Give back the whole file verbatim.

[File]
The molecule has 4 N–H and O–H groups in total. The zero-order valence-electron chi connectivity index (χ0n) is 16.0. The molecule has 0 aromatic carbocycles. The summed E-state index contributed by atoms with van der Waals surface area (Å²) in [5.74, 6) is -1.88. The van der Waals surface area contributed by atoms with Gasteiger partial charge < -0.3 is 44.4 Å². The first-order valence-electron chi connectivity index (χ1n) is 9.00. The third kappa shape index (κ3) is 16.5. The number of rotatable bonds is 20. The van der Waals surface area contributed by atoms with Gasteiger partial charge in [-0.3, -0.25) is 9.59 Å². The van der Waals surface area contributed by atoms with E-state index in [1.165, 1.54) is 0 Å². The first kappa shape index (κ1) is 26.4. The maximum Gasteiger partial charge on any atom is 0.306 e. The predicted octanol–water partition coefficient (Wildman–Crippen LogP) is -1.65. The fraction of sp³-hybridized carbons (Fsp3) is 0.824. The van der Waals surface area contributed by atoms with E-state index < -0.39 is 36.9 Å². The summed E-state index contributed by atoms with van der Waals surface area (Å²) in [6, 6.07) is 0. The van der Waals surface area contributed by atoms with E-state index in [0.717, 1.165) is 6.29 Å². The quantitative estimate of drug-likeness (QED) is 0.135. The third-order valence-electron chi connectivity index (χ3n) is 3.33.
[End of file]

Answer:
The molecule has 4 N–H and O–H groups in total. The zero-order valence-electron chi connectivity index (χ0n) is 16.0. The molecule has 0 aromatic carbocycles. The summed E-state index contributed by atoms with van der Waals surface area (Å²) in [5.74, 6) is -1.88. The van der Waals surface area contributed by atoms with Gasteiger partial charge < -0.3 is 44.4 Å². The first-order valence-electron chi connectivity index (χ1n) is 9.00. The third kappa shape index (κ3) is 16.5. The number of rotatable bonds is 20. The van der Waals surface area contributed by atoms with Gasteiger partial charge in [-0.3, -0.25) is 9.59 Å². The van der Waals surface area contributed by atoms with E-state index in [1.165, 1.54) is 0 Å². The first kappa shape index (κ1) is 26.4. The maximum Gasteiger partial charge on any atom is 0.306 e. The predicted octanol–water partition coefficient (Wildman–Crippen LogP) is -1.65. The fraction of sp³-hybridized carbons (Fsp3) is 0.824. The van der Waals surface area contributed by atoms with E-state index < -0.39 is 36.9 Å². The summed E-state index contributed by atoms with van der Waals surface area (Å²) in [6, 6.07) is 0. The van der Waals surface area contributed by atoms with E-state index in [0.717, 1.165) is 6.29 Å². The quantitative estimate of drug-likeness (QED) is 0.135. The third-order valence-electron chi connectivity index (χ3n) is 3.33.